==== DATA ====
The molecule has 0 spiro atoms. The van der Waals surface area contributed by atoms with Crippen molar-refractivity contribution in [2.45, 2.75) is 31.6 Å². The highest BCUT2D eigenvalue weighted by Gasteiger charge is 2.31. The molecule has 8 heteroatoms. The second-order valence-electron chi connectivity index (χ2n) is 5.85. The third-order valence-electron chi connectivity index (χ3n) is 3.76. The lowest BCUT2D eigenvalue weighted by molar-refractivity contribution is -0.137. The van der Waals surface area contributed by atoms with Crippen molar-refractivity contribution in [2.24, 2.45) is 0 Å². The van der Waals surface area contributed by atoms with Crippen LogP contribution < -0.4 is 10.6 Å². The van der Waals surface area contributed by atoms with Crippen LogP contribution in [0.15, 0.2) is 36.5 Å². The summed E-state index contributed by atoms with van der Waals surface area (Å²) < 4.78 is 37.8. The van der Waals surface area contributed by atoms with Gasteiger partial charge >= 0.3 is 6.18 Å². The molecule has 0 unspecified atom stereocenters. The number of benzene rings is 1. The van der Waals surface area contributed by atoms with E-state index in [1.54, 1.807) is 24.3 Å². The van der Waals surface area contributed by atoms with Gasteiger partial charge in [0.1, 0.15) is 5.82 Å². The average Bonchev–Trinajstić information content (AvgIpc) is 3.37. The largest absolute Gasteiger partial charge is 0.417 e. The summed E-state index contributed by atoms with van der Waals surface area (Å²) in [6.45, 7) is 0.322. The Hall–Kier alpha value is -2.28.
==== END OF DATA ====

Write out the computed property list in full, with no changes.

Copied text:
The molecule has 0 spiro atoms. The van der Waals surface area contributed by atoms with Crippen molar-refractivity contribution in [2.45, 2.75) is 31.6 Å². The highest BCUT2D eigenvalue weighted by Gasteiger charge is 2.31. The molecule has 8 heteroatoms. The second-order valence-electron chi connectivity index (χ2n) is 5.85. The third-order valence-electron chi connectivity index (χ3n) is 3.76. The lowest BCUT2D eigenvalue weighted by molar-refractivity contribution is -0.137. The van der Waals surface area contributed by atoms with Crippen molar-refractivity contribution in [2.24, 2.45) is 0 Å². The van der Waals surface area contributed by atoms with Crippen LogP contribution < -0.4 is 10.6 Å². The van der Waals surface area contributed by atoms with Crippen LogP contribution in [0.15, 0.2) is 36.5 Å². The summed E-state index contributed by atoms with van der Waals surface area (Å²) < 4.78 is 37.8. The van der Waals surface area contributed by atoms with Gasteiger partial charge >= 0.3 is 6.18 Å². The molecule has 0 unspecified atom stereocenters. The number of benzene rings is 1. The van der Waals surface area contributed by atoms with E-state index in [1.54, 1.807) is 24.3 Å². The van der Waals surface area contributed by atoms with Gasteiger partial charge in [0.1, 0.15) is 5.82 Å². The average Bonchev–Trinajstić information content (AvgIpc) is 3.37. The largest absolute Gasteiger partial charge is 0.417 e. The summed E-state index contributed by atoms with van der Waals surface area (Å²) in [6.45, 7) is 0.322. The Hall–Kier alpha value is -2.28.